Let It Be: A Celebration of the Music of The Beatles

Let It Be: A Celebration of the Music of The Beatles

Presented by Stewart & Tricia Macpherson for Annerin Productions
Musical Direction by Allan Slutsky
The Civic, Auckland | March 26-April 5

Like anyone with any sense of what’s good for them, I love The Beatles. Preparing myself for the worst, I approached Let It Be with a healthy dose of scepticism. So how does a mere facsimile of the real thing hold up?

Surprisingly well, actually.

At its core, Let It Be is a testament to the songwriting and musical talent of The Beatles themselves. For the entire two-hour running time there is not one bad song. The Beatles have left behind an oeuvre so extensive and so high in quality the show could’ve gone on for the whole night with little complaint. It took a about half a dozen songs to wear down my own apprehensions, but by the time Yesterday came on I was hooked. There’s also no denying the one-two punch of hearing Blackbird and Strawberry Fields Forever back-to-back, or the heartrending performance of While My Guitar Gently Weeps.

While it might be The Beatles performed by a tribute band, this is certainly as good as it gets. The calibre of the musicians, Neil Candelora, Tyson Kelly, JT Curtis, Chris McBurney and Daniel A. Weiss, is nothing if not exceptional. If anything the polished sheen of the show is sometimes to its detriment, offering too crisp of a soundtrack that defeats the purpose of watching a live show. After all, we can always return to the albums themselves if we want to hear the song as we remember them. But, if the worst thing you can say about a show is that it’s too slick, then it can’t be that bad. And, for all its practiced perfection, it is never sterile.

With the assistance of wigs and makeup, there’s a passing resemblance to some of the original band members, though sometimes to the point of looking more like wax museum replicas than real life human beings. Attempts to capture personality are moderately successful though somewhat cheesy, but it’s what you’d expect from a tribute show where the essence of an artist is boiled down to a few catchphrases and an accent. Luckily the most important part of the band, the musicianship and vocals, is captured pitch perfectly. Almost eerily so.

Evaluated in theatrical terms, the show is not without some flashy lights, costume changes and fancy video projection, but it’s a stretch to call it theatre or a musical. There are efforts made to transport us back to the early days of The Beatles with old-school videos playing on appropriately outdated fake television sets, chronologically following the growth of the band itself. It’s a nice history lesson, though not particularly extensive, capturing kitsch more than conveying an era. Also, for better or for worse, it certainly makes no attempts to give us an insight into who the band members were as people, so those after a narrative backdrop for the music should look elsewhere. But it accomplishes what it sets out to achieve. It’s a crowd-pleasing tribute show that will charm old and new fans alike. And when the band you are paying tribute to is The Beatles, and you manage to do their music justice, audiences have very little to complain about.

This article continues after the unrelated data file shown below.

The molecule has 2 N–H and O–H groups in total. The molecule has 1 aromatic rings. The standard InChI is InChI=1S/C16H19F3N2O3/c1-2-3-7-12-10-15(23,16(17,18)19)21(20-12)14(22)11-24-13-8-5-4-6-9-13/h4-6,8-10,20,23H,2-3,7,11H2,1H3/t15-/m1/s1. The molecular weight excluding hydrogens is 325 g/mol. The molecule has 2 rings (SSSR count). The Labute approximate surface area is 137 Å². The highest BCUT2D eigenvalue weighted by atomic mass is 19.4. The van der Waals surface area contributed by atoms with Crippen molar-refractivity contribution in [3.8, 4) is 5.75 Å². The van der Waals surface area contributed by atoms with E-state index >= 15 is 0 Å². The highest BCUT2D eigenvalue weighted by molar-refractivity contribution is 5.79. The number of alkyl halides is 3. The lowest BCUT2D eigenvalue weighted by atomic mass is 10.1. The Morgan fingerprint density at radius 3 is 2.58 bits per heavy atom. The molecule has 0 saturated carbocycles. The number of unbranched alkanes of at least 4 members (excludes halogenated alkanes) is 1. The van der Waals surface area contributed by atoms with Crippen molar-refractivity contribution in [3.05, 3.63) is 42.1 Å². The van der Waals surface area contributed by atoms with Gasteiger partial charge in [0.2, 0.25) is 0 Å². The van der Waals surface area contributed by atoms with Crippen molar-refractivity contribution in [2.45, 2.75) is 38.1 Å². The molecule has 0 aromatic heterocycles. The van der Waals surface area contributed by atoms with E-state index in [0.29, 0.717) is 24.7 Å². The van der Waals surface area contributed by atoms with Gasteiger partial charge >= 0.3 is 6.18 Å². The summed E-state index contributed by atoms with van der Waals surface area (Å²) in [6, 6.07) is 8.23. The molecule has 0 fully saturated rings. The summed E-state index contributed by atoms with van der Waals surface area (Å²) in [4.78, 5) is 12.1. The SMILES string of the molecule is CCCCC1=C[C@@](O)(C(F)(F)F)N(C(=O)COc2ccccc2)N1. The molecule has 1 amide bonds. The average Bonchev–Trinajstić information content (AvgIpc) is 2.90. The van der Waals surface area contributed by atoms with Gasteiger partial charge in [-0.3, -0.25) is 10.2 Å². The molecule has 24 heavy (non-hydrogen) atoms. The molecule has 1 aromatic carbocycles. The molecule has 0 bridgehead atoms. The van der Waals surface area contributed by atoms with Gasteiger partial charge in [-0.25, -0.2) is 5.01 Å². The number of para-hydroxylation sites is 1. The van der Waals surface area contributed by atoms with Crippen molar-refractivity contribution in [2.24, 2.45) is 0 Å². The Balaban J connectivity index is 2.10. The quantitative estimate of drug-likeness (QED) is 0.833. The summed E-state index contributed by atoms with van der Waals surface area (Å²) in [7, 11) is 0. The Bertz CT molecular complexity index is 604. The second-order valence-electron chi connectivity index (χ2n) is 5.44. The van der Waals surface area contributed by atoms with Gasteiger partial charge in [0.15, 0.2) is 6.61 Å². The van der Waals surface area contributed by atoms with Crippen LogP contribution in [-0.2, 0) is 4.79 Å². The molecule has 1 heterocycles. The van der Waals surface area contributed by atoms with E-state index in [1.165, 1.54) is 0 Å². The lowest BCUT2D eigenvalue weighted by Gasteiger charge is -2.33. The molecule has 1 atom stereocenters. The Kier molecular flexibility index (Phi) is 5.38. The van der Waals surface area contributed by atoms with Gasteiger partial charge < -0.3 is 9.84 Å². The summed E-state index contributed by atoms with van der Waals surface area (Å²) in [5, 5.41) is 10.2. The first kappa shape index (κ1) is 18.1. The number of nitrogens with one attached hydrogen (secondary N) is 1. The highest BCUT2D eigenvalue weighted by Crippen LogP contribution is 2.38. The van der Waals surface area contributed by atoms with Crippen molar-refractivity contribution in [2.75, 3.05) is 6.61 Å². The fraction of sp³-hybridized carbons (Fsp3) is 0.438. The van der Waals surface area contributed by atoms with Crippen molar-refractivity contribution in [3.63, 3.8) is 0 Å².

Let It Be avoids the pitfalls of insincerity and soullessness that is sometimes unfairly attributed to tribute shows, often seen as little more than an easy cash cow. The only people who should steer clear of the show are those who don’t have much interest in The Beatles in the first place, but for those of us who do, the show sells itself. Perhaps the biggest compliment I can pay Let It Be, and certainly a measure of its success, is that I’ve found myself returning to The Beatles with a newfound enthusiasm.

What I’ve Been Up To

As of this year I’ve been appointed Auckland Theatre Editor over at the The Lumière Reader which means I’ve mostly been busy reviewing shows the past couple of months.

If you’re keen to check out my reviews…

Upcoming shows I’m looking forward to include: The return of last year’s musical success Daffodils, Three Beckett Shorts (Breath, That Time and Krapp’s Last Time) and ATC’s production of A Doll’s House. 

Also trying to use Twitter this year, so follow me for irregular updates:

Thoughts on The Crucible

Watched a filmed production of Arthur Miller’s The Crucible on Sunday night. No doubt the production lost some of its theatrical magic with the transition onto the screen, but I can’t thank Digital Theatre enough for bringing this production to cinemas worldwide. Here are some of my quick thoughts on the stunning production:

Yael Farber’s production of Arthur Miller’s The Crucible is a primal force that tears at the seams of this classic play, usually remembered for its place on the dusty shelves of the American theatre canon than for its vivid storytelling.

The plot is simple: a group of young girls are caught dabbling in the dark arts. To save themselves they lie about having been possessed by the devil and proceed to accuse various others in the village of being witches. John Proctor, a well-meaning man becomes entangled in their lies when his wife is accused of being a witch. But, instead of merely being a play about the Salem witch trials we get the journey of a good man whose sense of self is tested and tortured.

Attempting to praise the uniformly excellent cast within this short non-review is an act of futility. Paragraphs upon paragraphs would be  required to do them justice. Richard Armitage is the definitive John Proctor, a walking bruised soul. But the rest of the cast are more than willing to match his level of performance. It is doubtful I will ever see a more conflicted Revered Samuel Parris, a more terrifying Abigail Williams, or a more stoic and frail Elizabeth Proctor. Even the various girls complicit in Abigail’s crimes are absolute perfection.